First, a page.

I, Amy Maude Little, have a 90% chance of cancer not coming back, I'm a million times healthier than I ever was before, have done everything I can aside from taking another pill to mess around with my hormones, do not see the benefit of 5% reduction in risk so I can end up with such severe joint pain, glaucoma, bone density loss or heart disease that I can't run or exercise or be healthy the way I have learned to be.

No, I'm not taking another medication destined to cause more health issues for me.  I'm done, ready to move on, but continuing the fight in my own way, on my own terms.  

The way I see it, I've got the same chance of getting it now that I had before when I got it the first time.  And I'm physically not the same but in a very good way, and in my heart of hearts I know that IF I were to get breast cancer again I'll kick it's ass all over again.  And I'm not afraid.

Friday, January 11, 2013

Runner's Code of Honor

Recently Maude has been on a big ass tirade over stupid runners not wearing anything bright, light, or reflective while running in the dark.  Seriously, do they have a death wish?

Do they WANT to get hit so they can sue someone?  I don't know, but Maude has taken to rolling her window down (much to the embarrassment of the kids who are in the car 50% of the time) and yelling at these Darwin-Award winners to Put Some Freaking Reflective Shit ON!

I have people remind me all the time it's a survival of the fittest but I sure as hell don't want to be the one making that prophecy come true.  I've already had one near miss (another blog for another time).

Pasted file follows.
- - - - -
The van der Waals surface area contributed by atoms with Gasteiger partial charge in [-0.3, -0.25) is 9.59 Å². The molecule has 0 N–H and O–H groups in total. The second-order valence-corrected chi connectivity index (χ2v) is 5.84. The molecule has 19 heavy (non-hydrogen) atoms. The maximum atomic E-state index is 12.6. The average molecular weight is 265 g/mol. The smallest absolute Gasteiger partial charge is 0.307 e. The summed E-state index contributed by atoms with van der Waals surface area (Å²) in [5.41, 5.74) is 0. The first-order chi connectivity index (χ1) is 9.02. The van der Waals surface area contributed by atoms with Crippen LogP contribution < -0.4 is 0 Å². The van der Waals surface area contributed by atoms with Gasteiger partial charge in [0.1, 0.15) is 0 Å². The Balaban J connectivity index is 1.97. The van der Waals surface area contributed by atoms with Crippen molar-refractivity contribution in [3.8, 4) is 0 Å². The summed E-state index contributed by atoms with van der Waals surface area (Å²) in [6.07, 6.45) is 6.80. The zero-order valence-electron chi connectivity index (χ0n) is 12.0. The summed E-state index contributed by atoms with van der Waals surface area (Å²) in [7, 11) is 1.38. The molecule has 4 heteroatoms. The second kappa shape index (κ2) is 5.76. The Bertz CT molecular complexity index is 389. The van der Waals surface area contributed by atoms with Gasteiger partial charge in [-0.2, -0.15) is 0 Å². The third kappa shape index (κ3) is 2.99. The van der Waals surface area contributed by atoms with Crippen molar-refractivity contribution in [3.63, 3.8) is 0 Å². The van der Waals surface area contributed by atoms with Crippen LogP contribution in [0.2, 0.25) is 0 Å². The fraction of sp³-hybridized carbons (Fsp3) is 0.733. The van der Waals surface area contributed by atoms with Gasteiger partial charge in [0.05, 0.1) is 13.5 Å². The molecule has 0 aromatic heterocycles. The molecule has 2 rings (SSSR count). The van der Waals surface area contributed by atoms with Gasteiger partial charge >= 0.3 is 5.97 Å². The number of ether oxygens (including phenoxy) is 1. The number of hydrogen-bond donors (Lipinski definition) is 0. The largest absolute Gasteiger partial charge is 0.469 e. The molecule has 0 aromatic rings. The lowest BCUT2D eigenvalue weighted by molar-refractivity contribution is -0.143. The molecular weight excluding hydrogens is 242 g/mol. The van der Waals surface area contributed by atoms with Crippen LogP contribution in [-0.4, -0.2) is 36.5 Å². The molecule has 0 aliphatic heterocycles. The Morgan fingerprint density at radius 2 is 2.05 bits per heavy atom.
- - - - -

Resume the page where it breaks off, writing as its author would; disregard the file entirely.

I sure don't need the guilt, panic and memory of actually taking someone's life for Pete's sake.  (who is this Pete anyway? and did you ever notice the word ASS is in embarrass?  I just noticed....)  SQUIRREL! (I am so unable to focus lately)

So it got me thinking, there's a lot of dumb ass stuff we runners do, not all of us, not all the time, but we've all done something we shouldn't, at least once.

You have to pass a test before you get your driver's license and God knows you should have to pass one to be a parent, so why should we not have a code, a pledge, a "gentleman's agreement" if we lace up & pound the pavement?

I have attempted to capture a few things that I find important, as a runner, and as the operator of a motor vehicle (and yes, I'm aware I'm a bad driver, but STILL.....) and list them here.

Feel free to add on if I missed something, just be aware that I'm apparently a man-hating American whore and as such I need to "approve" your comments before they are published, you know in case you're some douche-bag with no life from Australia...